Blu-ray Players drop 33% in price?

Blu-ray Disc standalone players were initially introduced at price points of $1,000 or more, which many consumers and even enthusiasts found to be cost prohibitive. Adoption rates and market penetration of standalone players for either blue laser format (Blu-ray Disc and HD DVD) appears to have been very minimal for 2006. But now it finally looks like the first generation of Blu-ray standalone player models are starting to significantly drop in price. Looking at Blu-ray player listings, we can see that the Samsung BD-P1000 Blu-ray standalone player has dropped to $599 US, which is 33% off the original price! The Philips BDP9000 has also dropped in price and is now also listed at $599 US. That’s a 25% price cut for the Philips model.



Now that the initial prices are falling a bit, more consumers might be willing to pick up a Blu-ray standalone player. But are these price cuts a “good deal” compared to the competition? Well what is the competition? It seems that Blu-ray standalone products have some steep competition from one of the major players in the Blu-ray Disc Association, SONY. If a Sony PS3 gaming system can now be picked up for as little as $499, why would anyone purchase “just” a standalone Blu-ray player? The answer is that most people would not, which is why the majority of Blu-ray players in consumer homes are embedded within the Playstation 3 console. The “normal” Blu-ray standalone players can not compete with a next generation gaming system + Blu-ray movie player all wrapped in one. Especially since the PS3 has a lower price tag and offers much much more! Blu-ray standalone manufacturers are going to have to make significant, additional price cuts in order to compete with the PS3 Blu-ray all-in-wonder machine. Until then, don’t expect to see many “normal” Blu-ray standalone players in average consumer households, but you can be on the lookout for some PS3’s.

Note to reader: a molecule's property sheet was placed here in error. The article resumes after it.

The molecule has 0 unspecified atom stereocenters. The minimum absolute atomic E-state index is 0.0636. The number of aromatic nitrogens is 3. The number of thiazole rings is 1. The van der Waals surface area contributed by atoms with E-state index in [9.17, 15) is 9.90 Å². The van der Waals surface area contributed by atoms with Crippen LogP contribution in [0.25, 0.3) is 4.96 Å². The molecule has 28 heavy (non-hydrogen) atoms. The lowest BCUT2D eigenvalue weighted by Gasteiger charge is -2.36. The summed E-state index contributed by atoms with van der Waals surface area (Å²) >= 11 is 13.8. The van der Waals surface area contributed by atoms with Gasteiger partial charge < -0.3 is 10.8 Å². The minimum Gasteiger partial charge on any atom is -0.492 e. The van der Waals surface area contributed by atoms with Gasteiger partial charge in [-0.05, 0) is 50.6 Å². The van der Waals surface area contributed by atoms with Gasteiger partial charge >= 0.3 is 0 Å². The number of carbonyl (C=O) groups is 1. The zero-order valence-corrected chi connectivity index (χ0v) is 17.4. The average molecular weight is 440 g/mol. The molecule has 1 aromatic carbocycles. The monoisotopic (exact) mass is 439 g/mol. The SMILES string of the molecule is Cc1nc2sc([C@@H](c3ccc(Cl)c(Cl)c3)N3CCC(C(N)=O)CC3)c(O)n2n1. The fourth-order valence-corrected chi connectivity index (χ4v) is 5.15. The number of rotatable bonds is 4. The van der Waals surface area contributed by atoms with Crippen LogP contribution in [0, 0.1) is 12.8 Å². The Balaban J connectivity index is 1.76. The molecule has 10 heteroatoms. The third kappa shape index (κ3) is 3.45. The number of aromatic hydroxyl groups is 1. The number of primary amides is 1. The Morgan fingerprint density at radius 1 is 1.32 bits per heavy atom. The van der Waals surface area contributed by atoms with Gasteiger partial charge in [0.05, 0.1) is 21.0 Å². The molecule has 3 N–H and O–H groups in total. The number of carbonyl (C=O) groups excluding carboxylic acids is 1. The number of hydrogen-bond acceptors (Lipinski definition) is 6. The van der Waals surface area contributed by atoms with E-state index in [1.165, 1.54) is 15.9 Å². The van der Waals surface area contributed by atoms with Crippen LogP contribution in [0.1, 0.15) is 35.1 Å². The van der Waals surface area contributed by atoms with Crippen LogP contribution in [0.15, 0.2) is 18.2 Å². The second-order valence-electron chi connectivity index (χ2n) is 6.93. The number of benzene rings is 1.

About Wes Novack

Wesley Novack is a Technologist working in the software industry, with extensive experience building and managing highly available applications, services, and systems in the public cloud. He has a breadth of experience in online publishing, the consumer electronics industry, and building internet communities. Wes enjoys hanging with his family, skateboarding, hiking, the vegan lifestyle, and a good cup of tea. You can find him on Twitter @WesleyTech.

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